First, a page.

# Contributions to total energy in different areas of Physics

• B
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Classically, the total energy of a particle/system ##E = T+V##. This is the usage seen in the Schrödinger equation, since E is an eigenvalue of ##\hat{H}## and ##\hat{H} = \hat{T} + \hat{V}##.

Then in special relativity, the total energy ##E## of a particle/system becomes the rest energy plus the kinetic energy, i.e. ##E = \sqrt{(mc^{2})^{2} + (pc)^{2}} = \gamma mc^{2} = (mc^{2}) + (\frac{1}{2}mv^{2} + \mathcal{O}(v^{4}))##. I understand that this is valid for free particles (i.e. if the potential is constant, set it arbitrarily to zero for the particle). I would have thought then that the full relation would be ##E = \sqrt{(mc^{2})^{2} + (pc)^{2}} + V##, but apparently this is incorrect because it is not a covariant equation?

And secondly, there are some formulae like the Planck-Einstein ##E=hf## relation (which, for example's sake might apply to an electron), where I can't decide whether ##E=T+V## or ##E=E_{0} + T## applies.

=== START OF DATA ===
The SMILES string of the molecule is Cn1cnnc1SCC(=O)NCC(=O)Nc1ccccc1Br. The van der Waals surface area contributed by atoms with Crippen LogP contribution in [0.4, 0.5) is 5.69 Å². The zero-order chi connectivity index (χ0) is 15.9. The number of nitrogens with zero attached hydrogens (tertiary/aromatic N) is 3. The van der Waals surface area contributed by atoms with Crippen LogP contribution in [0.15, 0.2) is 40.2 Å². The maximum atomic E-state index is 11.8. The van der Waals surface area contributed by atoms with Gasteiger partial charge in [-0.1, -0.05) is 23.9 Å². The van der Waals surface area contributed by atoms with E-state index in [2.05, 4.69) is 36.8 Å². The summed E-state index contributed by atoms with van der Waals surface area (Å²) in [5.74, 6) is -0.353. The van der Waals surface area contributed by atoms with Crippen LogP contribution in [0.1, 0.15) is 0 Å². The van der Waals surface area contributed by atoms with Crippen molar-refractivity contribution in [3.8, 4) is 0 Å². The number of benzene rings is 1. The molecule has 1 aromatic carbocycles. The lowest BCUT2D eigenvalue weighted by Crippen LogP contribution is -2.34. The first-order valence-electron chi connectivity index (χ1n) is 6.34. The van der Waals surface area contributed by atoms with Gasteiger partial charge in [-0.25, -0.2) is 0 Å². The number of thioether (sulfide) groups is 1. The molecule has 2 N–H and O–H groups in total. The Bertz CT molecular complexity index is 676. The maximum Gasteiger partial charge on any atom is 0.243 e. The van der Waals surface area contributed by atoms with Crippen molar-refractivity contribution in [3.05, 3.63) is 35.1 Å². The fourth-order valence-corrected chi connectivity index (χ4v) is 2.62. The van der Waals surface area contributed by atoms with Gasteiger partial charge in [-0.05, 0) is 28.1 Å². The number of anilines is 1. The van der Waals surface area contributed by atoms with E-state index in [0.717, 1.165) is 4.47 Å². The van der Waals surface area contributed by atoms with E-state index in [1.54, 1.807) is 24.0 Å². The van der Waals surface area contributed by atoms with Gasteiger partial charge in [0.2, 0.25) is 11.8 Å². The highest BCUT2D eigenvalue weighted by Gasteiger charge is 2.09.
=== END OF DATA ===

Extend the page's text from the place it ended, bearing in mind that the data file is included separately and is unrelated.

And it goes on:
I wondered whether someone could help to clarify this? Thank you.

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PeroK
Homework Helper
Gold Member
Classically, the total energy of a particle/system ##E = T+V##. This is the usage seen in the Schrödinger equation, since E is an eigenvalue of ##\hat{H}## and ##\hat{H} = \hat{T} + \hat{V}##.

Then in special relativity, the total energy ##E## of a particle/system becomes the rest energy plus the kinetic energy, i.e. ##E = \sqrt{(mc^{2})^{2} + (pc)^{2}} = \gamma mc^{2} = (mc^{2}) + (\frac{1}{2}mv^{2} + \mathcal{O}(v^{4}))##. I understand that this is valid for free particles (i.e. if the potential is constant, set it arbitrarily to zero for the particle). I would have thought then that the full relation would be ##E = \sqrt{(mc^{2})^{2} + (pc)^{2}} + V##, but apparently this is incorrect because it is not a covariant equation?

And secondly, there are some formulae like the Planck-Einstein ##E=hf## relation (which, for example's sake might apply to an electron), where I can't decide whether ##E=T+V## or ##E=E_{0} + T## applies.

I wondered whether someone could help to clarify this? Thank you.
You have to distinguish between relativistic and non-relativistic theories. Classical Mechanics and Quantum Mechanics are non-relativistic.